FREELY Blaze-hit Kabul stores race deep
freeze By Ali M Latifi
KABUL - As hundreds of workers busily
swarm around him, Zaidullah stands inside the
gutted remains of one of his family's shops in a
Kabul market. His properties, two retail outlets
and one wholesaler, were razed in a fire that
raged through Mandawi, one of the Afghan capital's
busiest markets, in December.
says the blaze, believed to have been caused by an
electrical shortage, cost him over US$200,000 in
merchandise and destroyed bank notes.
Local authorities blame two items found
throughout the market for the extent of the damage
caused to the over 600 shops - the gas canisters
merchants use to provide heat and the cloth that many
of the items in the market
were made of.
When he was finally allowed
in to assess the damage himself, Zaidullah noticed
that the door to his stores were ajar. Going from
stand-to-stand, the 25-year-old merchant noticed
his were not the only shops to have been left
"Something happened, it seemed
planned", said Zaidullah as workers pushed carts
of concrete and sawed wood around him.
More worrying for the merchants, however,
said Zaidullah, was the fact that their safes also
suffered extensive damage in the fire. "More than
the goods, we lost physical money" he said.
Like Zaidullah, other area merchants
stored their money in what they were told were
Chinese-made safes. The businesses in the in-door
shopping plaza dealt almost exclusively in foreign
goods - "90% comes from China, the other 10% from
India, Iran and Pakistan", said another local
Merchants and business owners
have long complained about the inequities of the
duties imposed on goods produced in Afghanistan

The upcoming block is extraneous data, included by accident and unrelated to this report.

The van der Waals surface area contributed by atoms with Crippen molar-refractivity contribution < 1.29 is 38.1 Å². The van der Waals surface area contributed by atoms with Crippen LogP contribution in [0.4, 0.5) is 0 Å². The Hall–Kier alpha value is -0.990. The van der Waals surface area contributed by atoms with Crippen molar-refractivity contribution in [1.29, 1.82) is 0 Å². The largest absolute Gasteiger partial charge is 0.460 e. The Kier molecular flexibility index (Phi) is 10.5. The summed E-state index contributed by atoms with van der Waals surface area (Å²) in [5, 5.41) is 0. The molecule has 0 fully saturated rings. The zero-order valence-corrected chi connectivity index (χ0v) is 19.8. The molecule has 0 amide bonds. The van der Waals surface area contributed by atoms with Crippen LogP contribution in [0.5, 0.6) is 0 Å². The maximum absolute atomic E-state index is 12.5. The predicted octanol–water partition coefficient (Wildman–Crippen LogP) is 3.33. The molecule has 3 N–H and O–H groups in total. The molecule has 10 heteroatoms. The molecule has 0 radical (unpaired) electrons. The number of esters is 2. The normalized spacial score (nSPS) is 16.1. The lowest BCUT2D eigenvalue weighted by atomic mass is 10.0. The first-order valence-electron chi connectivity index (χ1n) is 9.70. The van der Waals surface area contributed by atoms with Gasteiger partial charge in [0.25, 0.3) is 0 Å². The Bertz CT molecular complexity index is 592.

compared to those shipped from other Asian
nations. Imports into Afghanistan are charged
tariffs between 3 and 5%. Duties on goods
originating in the Central Asian nation, however,
can reach as high as 30%.
response Zaidullah and other merchants felt
doubly betrayed by the fire. The government, said
Zaidullah, "provided some workers to aid in the
clean-up for a few days", but now the shop owners
and their employees must use what means they have
left to rebuild. Lacking a proper insurance
industry, Zaidullah said merchants hoped the
government could provided some financial
assistance, but "so far not one penny has come",
Akhtar Mohamed, a driver who says
he takes both merchants and customers to and from
the market daily, says the damage was in "the
The government, he says, has no
one to blame but itself for the damage to one of
Kabul's most trafficked areas. "They had been
warned for some time that there was no
preparation" for a disaster, the 42-year-old said
from his taxi parked on the bank of the Kabul
In response to the fire, the Afghan
government has given all businesses in the country
two months to purchase commercial property
insurance or risk being closed. The Insurance
Affairs Department of the finance ministry has
also begun to formulate a policy that would see
greater regulation of the nation's insurance
industry. As a safeguard against similar
situations, providers will have to obtain
supplementary insurance to ensure clients can be
paid in a timely manner.
For the merchants
in Mandawi the policy shifts have come too late.
But it's not just Afghan officials which have
earned their ire. Like so many other aspects of
Afghan lives, the merchants thought they could
turn to the products of neighboring nations for
As 90% of their product came from
the People's Republic, the sellers thought they
were all accustomed to Chinese products, but they
say it was Chinese craftsmanship that has caused
them so much devastation.
"We heard they
were from China, we just assumed they would work",
The merchants all estimate
it will take at least two-and-a-half weeks to
repair their stores and at least another month to
get them operational.
"It will take time.
We have to paint, we have to wait for supplies to
come from China, India and Iran. This won't be
fixed quickly", a local seller said.
then, the merchants say they will press forth with
their repair work, but with each passing day,
Kabul's winter air grows colder. As the winter
weather grows harsher in January and February it
will become more difficult not only to continue
hammering and sawing, but to lure customers onto
the streets of Kabul, already wet from ice and
Ali M Latifi is an Afghan
journalist based in Doha, Qatar.